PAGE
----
Re: An euthanasia/abortion ship

den Otter (
Sun, 4 Apr 1999 19:49:30 +0200

> From: Michael S. Lorrey <>
> wrote:
> >
> > On Fri, 2 Apr 1999 20:52:39 +0200, you wrote:
> >
> > >The most important issue is the legal one of course; what flag (of
> > >convenience) to use? Perhaps some backward country which simply
> > >doesn't have euthanasia/abortion rules, if something like that
> > >exists, could be used.
> >
> > Unfortunately, such a "backward" country would also be unable to
> > prevent boarding by overzealous coast guard and naval gunships from
> > mighty nations, pirates, ecoactivists, churches, terrorists and your
> > stray smugglers.

Ecoactivists have little to do with abortion/euthanasia, churches have no sea power (and must mind their image, so they'll be limited to some verbal abuse), pirates are only a real problem in certain (mostly coastal) regions which can be avoided, and of course the ship would have defences (detection systems, guys with guns etc.), in fact, due to the possibility of "pro-life" (heh) terrorist attacks, more so than most ships. No easy target for lighty armed thugs of any ilk. Smugglers have better things to than attacking ships. Otherwise, see pirates. This leaves us with big nations' warships and fanatical terrorists. The only (big) country which would be likely to attack is IMO the US, but according to Michael Lorrey (see below) they apparently lack the legal fundament to take you on, so you could presumably sue them if they did something. As for ("pro-life") terrorist attacks, the anti-pirate measures plus airport-style safety features at the entry point should keep them them out.

> You are assuming that the zealots are quite aware enough of the activity
> to object to it.

As one must advertize in one way or another to get customers, they'd probably find out fairly soon. However, the really nasty zealots usually operate in the US. They attack the abortion clinics because they're easy targets (close by, relatively weak defences). Shooting doctors in or near their home is easier still. Attacking an armed ship which cruises the high seas is a whole different ballgame; you'll need much better planning and a lot more fanaticism. The chances of being blown to bits are *much* greater.

> > >would other countries give you any serious trouble?
> >
> > Let's see: Japan, Russia, the USA, the UK, France, Germany, Italy,
> > Spain, Portugal, Greece, the Netherlands, Denmark, Cuba... Did I
> > forget most Muslim nations?
> Actually, there is no federal law against euthanasia. There are several
> states which allow it, while the rest ban it. The US Coast Guard would
> be in a quandary as to which state to prosecute you in, and you could
> easily get off since federal officials are do not have jursidiction to
> enforce state laws, so if you are in international waters they are SOL.

Assuming that the above construction is airtight, this is good news indeed. As for the other countries: they are considerably less militant and/or able to cause you much trouble in international waters.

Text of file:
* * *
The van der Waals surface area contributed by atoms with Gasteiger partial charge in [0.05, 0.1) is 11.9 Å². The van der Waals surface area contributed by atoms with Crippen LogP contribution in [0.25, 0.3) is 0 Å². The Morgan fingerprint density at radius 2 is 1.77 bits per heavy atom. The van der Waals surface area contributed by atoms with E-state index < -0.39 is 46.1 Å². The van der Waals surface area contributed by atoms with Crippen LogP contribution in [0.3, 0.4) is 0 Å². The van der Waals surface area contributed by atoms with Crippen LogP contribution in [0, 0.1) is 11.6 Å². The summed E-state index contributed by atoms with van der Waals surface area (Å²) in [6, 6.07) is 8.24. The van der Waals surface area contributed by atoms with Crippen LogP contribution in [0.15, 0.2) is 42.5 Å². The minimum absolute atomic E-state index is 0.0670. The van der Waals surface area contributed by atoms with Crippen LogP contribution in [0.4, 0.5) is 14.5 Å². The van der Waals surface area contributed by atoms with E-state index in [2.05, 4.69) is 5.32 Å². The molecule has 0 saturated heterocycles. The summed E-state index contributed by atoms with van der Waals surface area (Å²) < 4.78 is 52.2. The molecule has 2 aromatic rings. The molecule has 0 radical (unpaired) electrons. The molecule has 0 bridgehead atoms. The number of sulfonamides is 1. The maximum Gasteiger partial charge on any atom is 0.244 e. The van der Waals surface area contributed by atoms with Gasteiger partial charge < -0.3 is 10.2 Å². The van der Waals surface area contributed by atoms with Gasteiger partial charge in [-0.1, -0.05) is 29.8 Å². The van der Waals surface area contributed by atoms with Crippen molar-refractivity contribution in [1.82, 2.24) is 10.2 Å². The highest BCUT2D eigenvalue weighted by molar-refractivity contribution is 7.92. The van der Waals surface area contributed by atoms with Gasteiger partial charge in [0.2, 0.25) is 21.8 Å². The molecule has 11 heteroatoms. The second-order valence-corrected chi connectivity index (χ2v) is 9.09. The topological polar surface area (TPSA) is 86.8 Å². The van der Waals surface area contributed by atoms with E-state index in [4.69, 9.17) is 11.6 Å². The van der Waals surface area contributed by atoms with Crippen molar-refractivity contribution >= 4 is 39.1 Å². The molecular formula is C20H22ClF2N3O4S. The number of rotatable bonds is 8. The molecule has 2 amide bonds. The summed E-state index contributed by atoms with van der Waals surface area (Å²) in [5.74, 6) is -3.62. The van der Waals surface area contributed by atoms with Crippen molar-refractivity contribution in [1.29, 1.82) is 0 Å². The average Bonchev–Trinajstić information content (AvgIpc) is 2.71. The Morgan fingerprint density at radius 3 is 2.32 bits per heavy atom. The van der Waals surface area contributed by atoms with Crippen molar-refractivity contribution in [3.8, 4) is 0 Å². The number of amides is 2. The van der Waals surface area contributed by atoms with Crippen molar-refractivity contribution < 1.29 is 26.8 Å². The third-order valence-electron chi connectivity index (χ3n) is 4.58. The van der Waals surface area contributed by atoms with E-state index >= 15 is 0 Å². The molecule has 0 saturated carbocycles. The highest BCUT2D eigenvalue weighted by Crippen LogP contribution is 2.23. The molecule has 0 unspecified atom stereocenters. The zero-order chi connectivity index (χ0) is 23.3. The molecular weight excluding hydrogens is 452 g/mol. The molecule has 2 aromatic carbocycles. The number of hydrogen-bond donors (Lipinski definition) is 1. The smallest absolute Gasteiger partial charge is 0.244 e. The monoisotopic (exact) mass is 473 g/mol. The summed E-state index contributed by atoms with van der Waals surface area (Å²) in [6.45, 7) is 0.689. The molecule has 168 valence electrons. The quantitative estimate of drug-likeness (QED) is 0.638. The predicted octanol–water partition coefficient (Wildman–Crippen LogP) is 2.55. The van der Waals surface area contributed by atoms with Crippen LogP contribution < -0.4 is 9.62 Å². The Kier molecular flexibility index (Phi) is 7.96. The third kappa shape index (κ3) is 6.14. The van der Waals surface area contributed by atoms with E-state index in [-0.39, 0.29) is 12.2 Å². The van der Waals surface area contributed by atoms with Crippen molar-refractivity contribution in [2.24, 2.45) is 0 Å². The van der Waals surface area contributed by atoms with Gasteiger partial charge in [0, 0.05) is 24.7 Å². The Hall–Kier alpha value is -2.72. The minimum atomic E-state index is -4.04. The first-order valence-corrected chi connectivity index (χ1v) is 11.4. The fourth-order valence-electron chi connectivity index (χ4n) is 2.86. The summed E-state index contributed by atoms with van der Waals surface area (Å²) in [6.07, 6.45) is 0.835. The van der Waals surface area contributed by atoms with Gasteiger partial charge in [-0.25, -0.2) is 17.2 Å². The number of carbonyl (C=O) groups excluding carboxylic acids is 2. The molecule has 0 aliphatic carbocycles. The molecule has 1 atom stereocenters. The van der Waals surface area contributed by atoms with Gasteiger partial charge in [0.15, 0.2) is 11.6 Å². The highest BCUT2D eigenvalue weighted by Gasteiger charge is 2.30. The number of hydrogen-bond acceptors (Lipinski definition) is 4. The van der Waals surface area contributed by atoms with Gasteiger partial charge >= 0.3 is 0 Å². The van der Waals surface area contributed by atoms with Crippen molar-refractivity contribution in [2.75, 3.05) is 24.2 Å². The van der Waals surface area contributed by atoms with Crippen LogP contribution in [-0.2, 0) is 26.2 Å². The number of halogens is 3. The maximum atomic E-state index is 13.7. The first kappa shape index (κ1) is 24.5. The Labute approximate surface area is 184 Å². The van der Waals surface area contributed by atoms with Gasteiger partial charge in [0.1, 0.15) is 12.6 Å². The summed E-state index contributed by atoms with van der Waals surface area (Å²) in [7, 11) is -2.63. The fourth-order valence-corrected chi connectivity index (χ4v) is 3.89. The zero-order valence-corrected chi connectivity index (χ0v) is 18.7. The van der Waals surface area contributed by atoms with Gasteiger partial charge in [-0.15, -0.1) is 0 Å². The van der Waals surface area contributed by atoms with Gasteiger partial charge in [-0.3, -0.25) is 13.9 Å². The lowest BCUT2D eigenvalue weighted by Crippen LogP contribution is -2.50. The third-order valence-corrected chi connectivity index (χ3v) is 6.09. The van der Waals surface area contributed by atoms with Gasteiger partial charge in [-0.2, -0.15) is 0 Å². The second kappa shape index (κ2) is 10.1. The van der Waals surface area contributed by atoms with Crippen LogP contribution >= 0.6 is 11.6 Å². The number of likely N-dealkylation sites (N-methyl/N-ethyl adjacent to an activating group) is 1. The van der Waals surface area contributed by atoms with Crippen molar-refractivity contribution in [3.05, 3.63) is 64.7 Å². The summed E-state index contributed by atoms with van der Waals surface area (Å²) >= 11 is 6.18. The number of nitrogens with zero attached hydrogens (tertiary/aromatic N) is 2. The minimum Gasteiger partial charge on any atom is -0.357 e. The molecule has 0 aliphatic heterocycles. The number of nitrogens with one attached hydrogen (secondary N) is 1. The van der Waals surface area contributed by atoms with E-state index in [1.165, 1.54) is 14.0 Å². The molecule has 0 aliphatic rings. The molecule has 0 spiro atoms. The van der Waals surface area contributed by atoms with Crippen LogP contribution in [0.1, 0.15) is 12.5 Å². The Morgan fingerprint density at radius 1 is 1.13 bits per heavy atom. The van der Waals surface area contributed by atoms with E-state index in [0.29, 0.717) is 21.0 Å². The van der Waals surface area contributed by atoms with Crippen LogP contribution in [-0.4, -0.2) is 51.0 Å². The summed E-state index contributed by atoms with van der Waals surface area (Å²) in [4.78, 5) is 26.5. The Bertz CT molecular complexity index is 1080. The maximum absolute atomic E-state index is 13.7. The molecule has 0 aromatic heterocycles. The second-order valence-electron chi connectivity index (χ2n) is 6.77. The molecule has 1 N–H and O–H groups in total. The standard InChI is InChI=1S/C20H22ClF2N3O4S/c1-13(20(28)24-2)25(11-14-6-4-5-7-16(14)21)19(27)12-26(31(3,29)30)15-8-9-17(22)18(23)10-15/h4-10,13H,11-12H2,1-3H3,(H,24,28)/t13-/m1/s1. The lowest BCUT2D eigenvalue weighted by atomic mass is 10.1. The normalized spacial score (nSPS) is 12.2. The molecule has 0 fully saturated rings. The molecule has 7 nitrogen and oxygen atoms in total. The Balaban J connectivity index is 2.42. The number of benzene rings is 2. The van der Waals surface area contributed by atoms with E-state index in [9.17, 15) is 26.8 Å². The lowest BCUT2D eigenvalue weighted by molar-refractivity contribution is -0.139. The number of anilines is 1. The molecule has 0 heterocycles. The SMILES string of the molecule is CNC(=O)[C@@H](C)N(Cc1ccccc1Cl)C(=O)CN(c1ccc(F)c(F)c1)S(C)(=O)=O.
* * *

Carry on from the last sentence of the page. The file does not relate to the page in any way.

> > >What would their legal possibilities be for harassment (assuming you stay
> > >in international waters all the time)?
> >
> > Add to the above Greenpeace, the Medellin cartel,

As long as you don't perform euthanasia on dolphins or drug runners, these two shouldn't give you any trouble.

> > the Roman Catholic
> > Church...

Some irrelevant verbal abuse only...

> > >Thoughts, anyone?
> >
> > Yes, and this isn't a joke. You might be safer finding just such a
> > willing nation and building the center on land.

That would sacrifice the mobility, special atmosphere (cruise) and autonomy (self-defense possibilities) in general. Also, a ship can simply switch flags if necessary, but if you have a building you could lose everything should your host nation decide that you're no longer welcome.

> > You might even be able to convince a nation such as China to sponsor
> > you. Fairly dictatorial; but if they say it's fine with them, also
> > fairly safe from foreign intervention.
> Yeah, but bribes everywhere.

Yes, but it would be hard to escape those anyway. Perhaps one of the former USSR countries would also be an option.

> > Above all, consult with Scientologists: they're used to dealing with
> > legal harrassment concerning their health care choices. There might be
> > some states that might not prove as inimical to the concept on the
> > USA.
> Yes, this is where it might pay to set up a religion to provide the
> legal protection for such activities. If it is established that
> cryopreservation of living persons, euthanasia, etc are all religious
> sacraments, then you can get protection pushed through, though there
> will most likely be court challenges.

Would (slightly modified) transhumanism qualify as a religion? Anyway, if the US hasn't a legal base to take you on and some other country is willing to lend you its flag, you're ok.